Dynamics of neutrophil membrane compliance and microstructure probed with a micropipet-based piconewton force transducer.
A novel biointerface probe was implemented to study the deformability of the neutrophil membrane and cortical cytoskeleton. Piconewton scale forces are applied to the cell using an ultrasensitive and tunable force transducer comprised of an avidin-coated microsphere attached to a biotinylated and swollen red blood cell. Deformations of freshly isolated human neutrophils were observed on the stage of an inverted phase contrast microscope. Force versus probe indentation curves over a cycle of contact, indentation, and retraction revealed three distinct material responses. Small probe deformations (approximately 500 nm) tested over a range of rates (e.g. 100-500 nm/s) revealed predominantly an elastic response. An initial low-slope region in the force-indentation curves (approximately 0.005 pN/nm), typically extending 0.5-1.0 microm from the cell surface was interpreted as probe contact with microvilli extensions. Further deformation yielded a slope of 0.054+/-0.006 pN/nm, indicative of a stiffer cortical membrane. Disrupting cytoskeletal actin organization by pretreatment with cytochalasin D, reduced the slope by 40% to 0.033+/-0.007 pN/nm and introduced hysteresis in the recovery phase. Modeling the neutrophil as a liquid drop with constant surface tension yielded values of cortical tension of 0.035 pN/nm for resting and 0.02 pN/nm for cytochalasin-treated neutrophils. These data demonstrate the utility of the biointerface probe for measuring local surface compliance and microstructure of living cells.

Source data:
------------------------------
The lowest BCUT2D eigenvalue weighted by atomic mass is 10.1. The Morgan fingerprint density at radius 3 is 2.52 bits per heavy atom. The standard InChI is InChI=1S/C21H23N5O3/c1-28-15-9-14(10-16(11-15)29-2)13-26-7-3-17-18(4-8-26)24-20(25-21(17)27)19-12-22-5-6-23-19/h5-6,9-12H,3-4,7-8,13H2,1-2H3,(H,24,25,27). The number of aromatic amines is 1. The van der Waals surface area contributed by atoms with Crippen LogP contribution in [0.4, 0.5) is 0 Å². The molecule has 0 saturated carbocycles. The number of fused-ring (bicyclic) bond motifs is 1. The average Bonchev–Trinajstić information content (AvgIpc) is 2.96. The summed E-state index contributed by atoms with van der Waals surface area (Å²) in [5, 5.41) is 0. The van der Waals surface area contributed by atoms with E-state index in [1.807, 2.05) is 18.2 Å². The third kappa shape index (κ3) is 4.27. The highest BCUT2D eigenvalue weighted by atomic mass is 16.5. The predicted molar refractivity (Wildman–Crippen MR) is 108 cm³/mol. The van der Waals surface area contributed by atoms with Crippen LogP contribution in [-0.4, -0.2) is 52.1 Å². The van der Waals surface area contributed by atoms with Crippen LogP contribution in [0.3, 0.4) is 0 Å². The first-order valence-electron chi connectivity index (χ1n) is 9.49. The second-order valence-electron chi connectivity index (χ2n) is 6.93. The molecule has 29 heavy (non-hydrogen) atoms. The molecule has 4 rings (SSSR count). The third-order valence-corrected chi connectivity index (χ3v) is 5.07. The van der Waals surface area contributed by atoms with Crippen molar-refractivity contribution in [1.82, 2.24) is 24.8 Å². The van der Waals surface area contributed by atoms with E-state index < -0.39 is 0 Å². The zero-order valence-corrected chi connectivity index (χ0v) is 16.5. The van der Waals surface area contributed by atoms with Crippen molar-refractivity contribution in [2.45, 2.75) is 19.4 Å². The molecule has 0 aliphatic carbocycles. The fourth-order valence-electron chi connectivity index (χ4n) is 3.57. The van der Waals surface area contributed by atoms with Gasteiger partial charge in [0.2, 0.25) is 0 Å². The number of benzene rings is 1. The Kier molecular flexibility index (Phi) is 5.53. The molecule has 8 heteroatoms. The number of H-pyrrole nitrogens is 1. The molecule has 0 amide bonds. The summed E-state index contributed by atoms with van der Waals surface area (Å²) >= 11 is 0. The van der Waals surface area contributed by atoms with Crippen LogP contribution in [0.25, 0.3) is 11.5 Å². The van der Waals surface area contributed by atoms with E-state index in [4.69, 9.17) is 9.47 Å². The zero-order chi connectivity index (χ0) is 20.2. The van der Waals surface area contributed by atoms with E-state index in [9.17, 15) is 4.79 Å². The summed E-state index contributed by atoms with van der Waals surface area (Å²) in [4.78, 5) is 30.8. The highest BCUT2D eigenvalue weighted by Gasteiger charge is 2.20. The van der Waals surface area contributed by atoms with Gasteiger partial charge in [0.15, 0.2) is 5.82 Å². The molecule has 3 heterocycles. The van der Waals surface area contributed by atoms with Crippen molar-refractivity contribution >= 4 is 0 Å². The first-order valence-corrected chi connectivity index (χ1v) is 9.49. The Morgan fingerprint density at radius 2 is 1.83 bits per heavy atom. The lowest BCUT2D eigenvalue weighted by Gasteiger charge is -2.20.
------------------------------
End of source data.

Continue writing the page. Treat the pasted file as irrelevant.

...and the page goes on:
Simon, SI; Nyunt, T; Florine-Casteel, K; Ritchie, K; Ting-Beall, HP; Evans, E; Needham, D
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